All of Clive Barker’s stories feel like works of religion to me. The pinnacle of Barker’s metaphysics, myth building, and world-spanning creations is Imajica, in which five fractured worlds must be reunited by a powerful magician. It includes all the best of Clive Barker: surreal cityscapes, fantastic creatures, intense sexuality, and stunning myth making. It’s dense, and I struggled to get through it, but once I finished it I couldn’t stop thinking about it. I even started dreaming about it.

Most creepy: The Mothman Prophecies by John A. Keel

The Mothman Prophecies claims to be an account of unnerving paranormal events in West Virginia, and is now a staple in UFO literature. There is something truly unsettling about this book, from its unhinged author and protagonist, John Keel, to the atmosphere and strange encounters it describes. I have no reason to believe it is a true account, but it still managed to be the only book in 2020 that frightened me. I listened to it while going on my daily trail runs up in the mountains, and the experience transformed my mountain runs from relaxing to utterly uncanny and terrifying.

Best Novella: The Hellbound Heart by Clive Barker

The Hellbound Heart is the basis for the Hellraiser series, so I thought I had a decent idea of what I was getting myself into when started it. I was wrong. No film adaptation could prepare me for the sheer force, brutality, and darkness of this slim volume. I don’t know when I last read such a small book that packed such a devastating punch.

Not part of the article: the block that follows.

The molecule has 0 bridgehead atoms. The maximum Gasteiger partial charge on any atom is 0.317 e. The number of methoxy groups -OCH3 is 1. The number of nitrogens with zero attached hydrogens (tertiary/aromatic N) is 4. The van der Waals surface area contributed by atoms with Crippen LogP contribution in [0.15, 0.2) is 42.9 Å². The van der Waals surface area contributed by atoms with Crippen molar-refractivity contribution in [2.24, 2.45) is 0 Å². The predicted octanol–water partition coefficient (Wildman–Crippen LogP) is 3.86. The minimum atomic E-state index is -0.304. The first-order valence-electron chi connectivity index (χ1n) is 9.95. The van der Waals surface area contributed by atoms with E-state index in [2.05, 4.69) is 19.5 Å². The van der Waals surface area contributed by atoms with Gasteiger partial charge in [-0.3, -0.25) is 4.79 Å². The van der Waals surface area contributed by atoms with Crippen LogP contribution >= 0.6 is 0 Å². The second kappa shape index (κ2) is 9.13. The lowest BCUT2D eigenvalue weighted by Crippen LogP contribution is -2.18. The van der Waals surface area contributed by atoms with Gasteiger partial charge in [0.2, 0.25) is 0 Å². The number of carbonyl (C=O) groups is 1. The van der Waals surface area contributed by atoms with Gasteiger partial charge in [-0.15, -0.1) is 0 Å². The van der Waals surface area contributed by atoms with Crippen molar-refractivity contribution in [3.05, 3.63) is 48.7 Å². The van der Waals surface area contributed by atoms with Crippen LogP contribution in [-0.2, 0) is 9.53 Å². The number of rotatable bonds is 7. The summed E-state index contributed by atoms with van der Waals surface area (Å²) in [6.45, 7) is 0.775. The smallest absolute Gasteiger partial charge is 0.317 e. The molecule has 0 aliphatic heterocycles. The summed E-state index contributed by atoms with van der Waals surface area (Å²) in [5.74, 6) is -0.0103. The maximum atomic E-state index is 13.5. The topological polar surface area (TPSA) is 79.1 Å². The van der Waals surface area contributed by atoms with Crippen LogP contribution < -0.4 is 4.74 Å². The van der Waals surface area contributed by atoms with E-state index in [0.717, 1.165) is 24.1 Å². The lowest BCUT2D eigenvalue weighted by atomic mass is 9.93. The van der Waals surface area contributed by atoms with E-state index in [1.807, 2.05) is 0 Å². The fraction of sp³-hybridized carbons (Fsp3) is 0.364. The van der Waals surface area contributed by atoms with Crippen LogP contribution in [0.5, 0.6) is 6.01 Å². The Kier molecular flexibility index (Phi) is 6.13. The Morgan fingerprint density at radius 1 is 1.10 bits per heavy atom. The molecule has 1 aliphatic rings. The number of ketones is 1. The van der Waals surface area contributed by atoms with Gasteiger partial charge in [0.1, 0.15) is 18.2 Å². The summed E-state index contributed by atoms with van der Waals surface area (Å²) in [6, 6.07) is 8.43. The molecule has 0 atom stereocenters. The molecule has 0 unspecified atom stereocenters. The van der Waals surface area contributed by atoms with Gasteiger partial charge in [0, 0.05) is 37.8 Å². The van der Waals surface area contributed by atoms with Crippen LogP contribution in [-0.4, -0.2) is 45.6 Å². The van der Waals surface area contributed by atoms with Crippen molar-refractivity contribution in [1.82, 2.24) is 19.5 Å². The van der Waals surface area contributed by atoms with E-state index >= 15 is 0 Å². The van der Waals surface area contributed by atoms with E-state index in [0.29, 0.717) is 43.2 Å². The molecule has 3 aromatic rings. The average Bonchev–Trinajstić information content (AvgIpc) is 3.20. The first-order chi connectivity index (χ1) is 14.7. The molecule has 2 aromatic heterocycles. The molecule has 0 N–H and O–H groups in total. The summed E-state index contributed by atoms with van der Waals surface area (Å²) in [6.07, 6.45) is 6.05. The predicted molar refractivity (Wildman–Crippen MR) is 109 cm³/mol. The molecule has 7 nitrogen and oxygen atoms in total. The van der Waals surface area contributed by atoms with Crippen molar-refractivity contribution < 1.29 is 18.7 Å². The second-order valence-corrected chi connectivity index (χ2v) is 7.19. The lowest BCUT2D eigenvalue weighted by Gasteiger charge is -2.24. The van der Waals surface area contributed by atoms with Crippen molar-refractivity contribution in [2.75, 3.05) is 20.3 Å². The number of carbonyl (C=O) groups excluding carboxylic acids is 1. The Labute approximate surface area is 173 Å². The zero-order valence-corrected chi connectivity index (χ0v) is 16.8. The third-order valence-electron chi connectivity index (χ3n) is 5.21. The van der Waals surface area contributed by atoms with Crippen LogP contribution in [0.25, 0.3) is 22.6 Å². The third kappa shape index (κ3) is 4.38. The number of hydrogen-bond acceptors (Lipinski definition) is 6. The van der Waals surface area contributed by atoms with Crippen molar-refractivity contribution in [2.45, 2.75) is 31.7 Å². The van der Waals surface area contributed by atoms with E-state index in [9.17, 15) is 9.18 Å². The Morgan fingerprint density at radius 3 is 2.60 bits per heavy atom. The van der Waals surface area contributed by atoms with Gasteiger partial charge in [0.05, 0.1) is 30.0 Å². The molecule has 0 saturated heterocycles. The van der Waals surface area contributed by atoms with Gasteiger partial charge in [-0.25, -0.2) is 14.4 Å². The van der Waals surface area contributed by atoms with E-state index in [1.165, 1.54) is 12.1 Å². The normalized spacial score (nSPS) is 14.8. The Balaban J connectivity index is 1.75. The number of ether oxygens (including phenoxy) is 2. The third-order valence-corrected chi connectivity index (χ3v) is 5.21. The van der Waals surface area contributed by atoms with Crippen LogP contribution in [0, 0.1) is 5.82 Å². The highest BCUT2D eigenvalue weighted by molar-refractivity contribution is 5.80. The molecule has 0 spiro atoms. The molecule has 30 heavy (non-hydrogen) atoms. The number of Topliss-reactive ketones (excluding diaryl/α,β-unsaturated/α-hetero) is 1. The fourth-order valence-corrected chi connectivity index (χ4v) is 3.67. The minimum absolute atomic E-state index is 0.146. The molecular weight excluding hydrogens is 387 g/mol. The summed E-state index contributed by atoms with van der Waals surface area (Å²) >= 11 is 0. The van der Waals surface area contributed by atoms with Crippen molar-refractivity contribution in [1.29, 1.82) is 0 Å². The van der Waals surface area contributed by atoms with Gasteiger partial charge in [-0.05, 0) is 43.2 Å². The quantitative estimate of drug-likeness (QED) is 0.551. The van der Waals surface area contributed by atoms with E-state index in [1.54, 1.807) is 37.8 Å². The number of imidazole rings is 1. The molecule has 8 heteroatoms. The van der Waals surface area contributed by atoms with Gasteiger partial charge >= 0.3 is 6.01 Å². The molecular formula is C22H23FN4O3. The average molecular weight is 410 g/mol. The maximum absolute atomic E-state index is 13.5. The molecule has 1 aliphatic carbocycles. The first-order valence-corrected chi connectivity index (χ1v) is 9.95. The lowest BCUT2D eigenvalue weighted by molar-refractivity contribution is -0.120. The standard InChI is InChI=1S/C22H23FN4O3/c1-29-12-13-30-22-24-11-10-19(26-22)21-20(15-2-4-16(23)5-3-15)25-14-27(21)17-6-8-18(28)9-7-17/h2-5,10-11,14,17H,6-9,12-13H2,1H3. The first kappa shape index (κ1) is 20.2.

As with Imajica, there is something timeless and mythic about The Hellbound Heart. It feels like a work of religion to me, somehow hearkening back to ancient truths.

Incidentally, this was also the book I was reading when the pandemic first hit back in March. In retrospect, that probably didn’t help my COVID anxiety.

Most Nostalgic: Drawing Blood by Poppy Z Brite

No book has made me feel like a gothy gay teenager in the south all over again quite like Drawing Blood. Relentlessly homoerotic, dark, and steeped in nineties alternative culture, this novel is part gay love story, part southern gothic haunted house story. It’s over the top,  pornographic, unapologetic, and I loved every fucking minute of it.